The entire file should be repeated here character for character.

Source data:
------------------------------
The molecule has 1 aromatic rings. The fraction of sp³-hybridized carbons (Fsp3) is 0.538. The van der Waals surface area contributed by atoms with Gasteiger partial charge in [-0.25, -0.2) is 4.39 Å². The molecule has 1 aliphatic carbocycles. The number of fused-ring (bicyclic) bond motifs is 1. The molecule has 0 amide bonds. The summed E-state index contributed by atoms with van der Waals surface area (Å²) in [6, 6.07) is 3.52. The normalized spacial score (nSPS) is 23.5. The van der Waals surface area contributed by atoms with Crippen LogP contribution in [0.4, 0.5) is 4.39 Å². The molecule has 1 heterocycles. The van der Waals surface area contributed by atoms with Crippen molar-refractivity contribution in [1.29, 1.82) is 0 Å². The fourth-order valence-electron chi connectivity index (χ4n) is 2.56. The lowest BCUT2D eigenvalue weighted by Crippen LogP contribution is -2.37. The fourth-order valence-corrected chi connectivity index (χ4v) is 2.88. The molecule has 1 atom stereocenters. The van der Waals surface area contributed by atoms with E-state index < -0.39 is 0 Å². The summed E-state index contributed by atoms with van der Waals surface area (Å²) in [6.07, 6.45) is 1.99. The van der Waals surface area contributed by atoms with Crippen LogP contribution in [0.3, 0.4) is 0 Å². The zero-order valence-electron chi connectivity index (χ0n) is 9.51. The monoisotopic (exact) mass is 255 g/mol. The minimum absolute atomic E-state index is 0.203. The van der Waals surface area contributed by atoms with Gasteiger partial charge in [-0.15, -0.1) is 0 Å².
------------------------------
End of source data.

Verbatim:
The molecule has 1 aromatic rings. The fraction of sp³-hybridized carbons (Fsp3) is 0.538. The van der Waals surface area contributed by atoms with Gasteiger partial charge in [-0.25, -0.2) is 4.39 Å². The molecule has 1 aliphatic carbocycles. The number of fused-ring (bicyclic) bond motifs is 1. The molecule has 0 amide bonds. The summed E-state index contributed by atoms with van der Waals surface area (Å²) in [6, 6.07) is 3.52. The normalized spacial score (nSPS) is 23.5. The van der Waals surface area contributed by atoms with Crippen LogP contribution in [0.4, 0.5) is 4.39 Å². The molecule has 1 heterocycles. The van der Waals surface area contributed by atoms with Crippen molar-refractivity contribution in [1.29, 1.82) is 0 Å². The fourth-order valence-electron chi connectivity index (χ4n) is 2.56. The lowest BCUT2D eigenvalue weighted by Crippen LogP contribution is -2.37. The fourth-order valence-corrected chi connectivity index (χ4v) is 2.88. The molecule has 1 atom stereocenters. The van der Waals surface area contributed by atoms with E-state index < -0.39 is 0 Å². The summed E-state index contributed by atoms with van der Waals surface area (Å²) in [6.07, 6.45) is 1.99. The van der Waals surface area contributed by atoms with Crippen LogP contribution in [0.3, 0.4) is 0 Å². The zero-order valence-electron chi connectivity index (χ0n) is 9.51. The monoisotopic (exact) mass is 255 g/mol. The minimum absolute atomic E-state index is 0.203. The van der Waals surface area contributed by atoms with Gasteiger partial charge in [-0.15, -0.1) is 0 Å².